Food Storage: Dry goods and Freezer goods, all in one day!

I previously discussed, without pictures, the food storage situation at our house. I didn't have pictures then for a lot of reasons, one of which being that I've never been much of a shutter bug, as evidenced by the fact that I forget a lot of the "Before" pictures for some of these projects. Also, it's one thing to show the before pictures of a shed in disarray, most people with a shed are probably in the same boat. But I don't want to shame people publicly for being behind on major household projects, especially when there's no real "fault" to be thrown around. This is why we're here.

But! That won't stop me from bragging on all the awesomeness we've accomplished!

These shelves were just full, stacks had toppled over, things were stacked in front of other things so we had no idea what we had, and I'll just skate right on past the details of the mouse infestation issue which has been taken care of, thank goodness. Of course, that had an impact on the cleaning process and what we could keep, so we had to be very selective.

We also took this opportunity to donate some of the foods that are no longer suitable for the restricted diets Mum & Pops are on. Now, most of the foods we got rid of, I don't think should be considered food--for anyone. Every once in a while I catch myself looking through the grocery ad and skimming over things, not even recognizing them as food. I had a similar problem with the contents of these shelves.

But it digress. Whatever it was before, it's a hundred times better now. No furry creatures and their remnants, A LOT fewer boxes of Pasta-roni, donated (after cleaning the cans) a number of over-flow items that we could never use up in a reasonable amount of time, and lots of organization. I expect that as time goes on, we will have to do these kinds of reorganization projects--part of what I call "firebombing"--to get things back in place as we use and gain stuff. Still, that's to be expected.

Bonus, I now have 1/4 of this shelving system for my food, so I can have a bit of a stock of canned and dry goods.

Oh, speaking of dry goods! In the pantry, on the floor where no one but Mr. Moon could reach them, we had a giant stash of air-tight containers (Tupperware brand, mostly) storing dry goods. As part of this project, I put any doubles out into the garage, and got all but a couple of those containers onto shelves where they are reachable. Mr. Moon and I make a great team, as he can do the heavy lifting and I am awesome at 3-d Tetris where the blocks don't always match up. Even on a bad day, I can just point and direct where things can go, to get these kinds of projects done.
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While we worked on the canned/dry goods shelves, we were also dividing our efforts into defrosting the freezer. I don't know how many of you may have experience defrosting a freezer, but it's a PITA. AND MESSY.
Again, forgot the Before pic, so you get the Mid-Season update. That top shelf was so overgrown with ice that we had trouble getting stuff out--it measured 8 inches thick!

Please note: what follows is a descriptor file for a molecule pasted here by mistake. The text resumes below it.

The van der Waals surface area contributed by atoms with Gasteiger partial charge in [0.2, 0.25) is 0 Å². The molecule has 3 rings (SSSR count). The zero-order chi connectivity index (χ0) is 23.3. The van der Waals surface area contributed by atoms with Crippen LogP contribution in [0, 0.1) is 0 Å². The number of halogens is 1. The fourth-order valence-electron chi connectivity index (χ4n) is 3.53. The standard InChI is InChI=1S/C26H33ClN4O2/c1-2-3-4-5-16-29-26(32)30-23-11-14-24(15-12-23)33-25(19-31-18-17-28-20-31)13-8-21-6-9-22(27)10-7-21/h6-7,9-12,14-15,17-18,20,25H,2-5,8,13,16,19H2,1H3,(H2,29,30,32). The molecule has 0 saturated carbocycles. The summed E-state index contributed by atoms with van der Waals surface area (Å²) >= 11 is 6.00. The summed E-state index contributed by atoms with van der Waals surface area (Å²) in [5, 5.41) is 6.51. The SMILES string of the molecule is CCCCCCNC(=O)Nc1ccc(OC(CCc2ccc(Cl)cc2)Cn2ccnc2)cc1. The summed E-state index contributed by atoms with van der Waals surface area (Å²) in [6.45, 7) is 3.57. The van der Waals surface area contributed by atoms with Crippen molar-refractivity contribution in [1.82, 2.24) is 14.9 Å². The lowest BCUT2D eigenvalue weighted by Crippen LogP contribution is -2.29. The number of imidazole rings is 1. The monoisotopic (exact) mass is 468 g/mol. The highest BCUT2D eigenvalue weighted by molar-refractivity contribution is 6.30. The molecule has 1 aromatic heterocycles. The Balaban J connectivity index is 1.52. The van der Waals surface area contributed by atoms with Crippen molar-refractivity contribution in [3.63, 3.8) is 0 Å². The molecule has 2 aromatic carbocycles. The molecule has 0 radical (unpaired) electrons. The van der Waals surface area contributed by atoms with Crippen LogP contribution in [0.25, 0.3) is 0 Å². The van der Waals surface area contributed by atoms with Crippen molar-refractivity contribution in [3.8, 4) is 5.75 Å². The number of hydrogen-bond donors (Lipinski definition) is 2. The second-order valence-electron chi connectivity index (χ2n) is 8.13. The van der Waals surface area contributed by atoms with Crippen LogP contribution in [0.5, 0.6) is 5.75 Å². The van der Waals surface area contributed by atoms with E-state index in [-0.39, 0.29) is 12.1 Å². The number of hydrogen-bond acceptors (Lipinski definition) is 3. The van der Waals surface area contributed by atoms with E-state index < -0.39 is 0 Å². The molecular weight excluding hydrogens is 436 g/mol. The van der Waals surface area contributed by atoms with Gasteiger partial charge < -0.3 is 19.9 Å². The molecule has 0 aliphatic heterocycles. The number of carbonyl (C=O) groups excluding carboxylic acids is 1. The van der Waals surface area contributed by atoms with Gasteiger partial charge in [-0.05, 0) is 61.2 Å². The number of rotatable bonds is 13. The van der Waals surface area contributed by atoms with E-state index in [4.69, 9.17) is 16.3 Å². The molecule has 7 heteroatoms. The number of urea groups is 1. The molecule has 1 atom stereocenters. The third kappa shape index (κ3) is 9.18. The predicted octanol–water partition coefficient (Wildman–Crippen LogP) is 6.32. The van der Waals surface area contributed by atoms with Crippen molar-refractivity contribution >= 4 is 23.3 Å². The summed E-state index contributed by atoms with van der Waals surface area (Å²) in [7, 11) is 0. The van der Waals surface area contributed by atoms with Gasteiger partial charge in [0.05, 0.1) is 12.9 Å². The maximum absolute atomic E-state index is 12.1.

But I was a lady with a plan. I knew that I needed some way of getting the water to NOT drain onto the floor, but we didn't have a pan that would sit under the lip of the front bottom edge to catch the drips--at least not one that wouldn't have required constant emptying. Best bet was a wet-dry shop vac, but the one we have is buried and who even knows whether it works?

So I put a bunch of towels in a basket to absorb the drainage, and put one in the bottom of the fridge draped over the pile to wick the drips into the basket.

Believe it or not, it worked like a charm. There was a very small drip that caused a puddle underneath the basket, but we put a towel there and nothing got damaged at all. We did have to replace the entire system halfway through, but I had expected as much and planned ahead. When it was ready, we just ran it into the laundry room and tossed it right into the empty washer, spun out the liquid and waited for the next load before washing. The towel under the basket wasn't really even wet all the way through by the end!

After tossing an entire trash can full of unidentifiable freezer burn substance, and having the remaining contents filling three and a half coolers for the duration of the dripping and chipping of the ice, we got every scrap of ice off the shelves. Ten hours total project length, but I'm guessing only three of that was actual active time. Not a single saved food item was anything less than frozen solid, despite our fears. My towel plan worked beautifully, and we got the food shelves done at the same time, thereby maximizing efficiency while keeping an eye on the freezer progress.

And thusly, we now have room for me to make things like, a giant batch of chili, and freeze it for future meals. I can make a casserole and freeze it in serving sizes for "TV Dinners." When there are good quality meats on sale at the store, we can stock up and store them properly. (Plus I have a shelf to myself. :P)

I'm thinking it would be great to make a batch of mushroom-veggie soup, just add barley. I could stick a cup of barley and a frozen bag of soup in the crockpot, turn it on, and come back later to hot mushroom barley soup. Yum.

Two major projects in one day. So, so excited to live with the results!

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